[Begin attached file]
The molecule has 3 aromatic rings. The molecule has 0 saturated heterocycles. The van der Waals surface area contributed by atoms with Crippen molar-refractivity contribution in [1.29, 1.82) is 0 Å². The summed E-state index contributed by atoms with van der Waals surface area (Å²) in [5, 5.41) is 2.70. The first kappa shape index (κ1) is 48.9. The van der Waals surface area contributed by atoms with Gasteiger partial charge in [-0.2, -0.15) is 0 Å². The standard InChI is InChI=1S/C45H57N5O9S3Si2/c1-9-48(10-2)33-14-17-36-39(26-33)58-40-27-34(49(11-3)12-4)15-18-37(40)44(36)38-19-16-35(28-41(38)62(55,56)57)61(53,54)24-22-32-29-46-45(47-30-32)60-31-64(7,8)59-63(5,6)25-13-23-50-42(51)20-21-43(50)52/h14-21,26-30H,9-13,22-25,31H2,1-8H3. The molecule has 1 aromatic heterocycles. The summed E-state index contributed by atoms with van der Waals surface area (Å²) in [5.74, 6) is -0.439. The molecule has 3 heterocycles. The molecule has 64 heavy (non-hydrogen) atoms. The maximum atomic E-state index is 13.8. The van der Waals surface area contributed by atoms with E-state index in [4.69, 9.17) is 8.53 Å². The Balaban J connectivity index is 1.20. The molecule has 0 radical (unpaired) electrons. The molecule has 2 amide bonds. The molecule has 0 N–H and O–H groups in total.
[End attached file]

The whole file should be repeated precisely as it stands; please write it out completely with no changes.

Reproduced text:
The molecule has 3 aromatic rings. The molecule has 0 saturated heterocycles. The van der Waals surface area contributed by atoms with Crippen molar-refractivity contribution in [1.29, 1.82) is 0 Å². The summed E-state index contributed by atoms with van der Waals surface area (Å²) in [5, 5.41) is 2.70. The first kappa shape index (κ1) is 48.9. The van der Waals surface area contributed by atoms with Gasteiger partial charge in [-0.2, -0.15) is 0 Å². The standard InChI is InChI=1S/C45H57N5O9S3Si2/c1-9-48(10-2)33-14-17-36-39(26-33)58-40-27-34(49(11-3)12-4)15-18-37(40)44(36)38-19-16-35(28-41(38)62(55,56)57)61(53,54)24-22-32-29-46-45(47-30-32)60-31-64(7,8)59-63(5,6)25-13-23-50-42(51)20-21-43(50)52/h14-21,26-30H,9-13,22-25,31H2,1-8H3. The molecule has 1 aromatic heterocycles. The summed E-state index contributed by atoms with van der Waals surface area (Å²) in [5.74, 6) is -0.439. The molecule has 3 heterocycles. The molecule has 64 heavy (non-hydrogen) atoms. The maximum atomic E-state index is 13.8. The van der Waals surface area contributed by atoms with E-state index in [4.69, 9.17) is 8.53 Å². The Balaban J connectivity index is 1.20. The molecule has 0 radical (unpaired) electrons. The molecule has 2 amide bonds. The molecule has 0 N–H and O–H groups in total.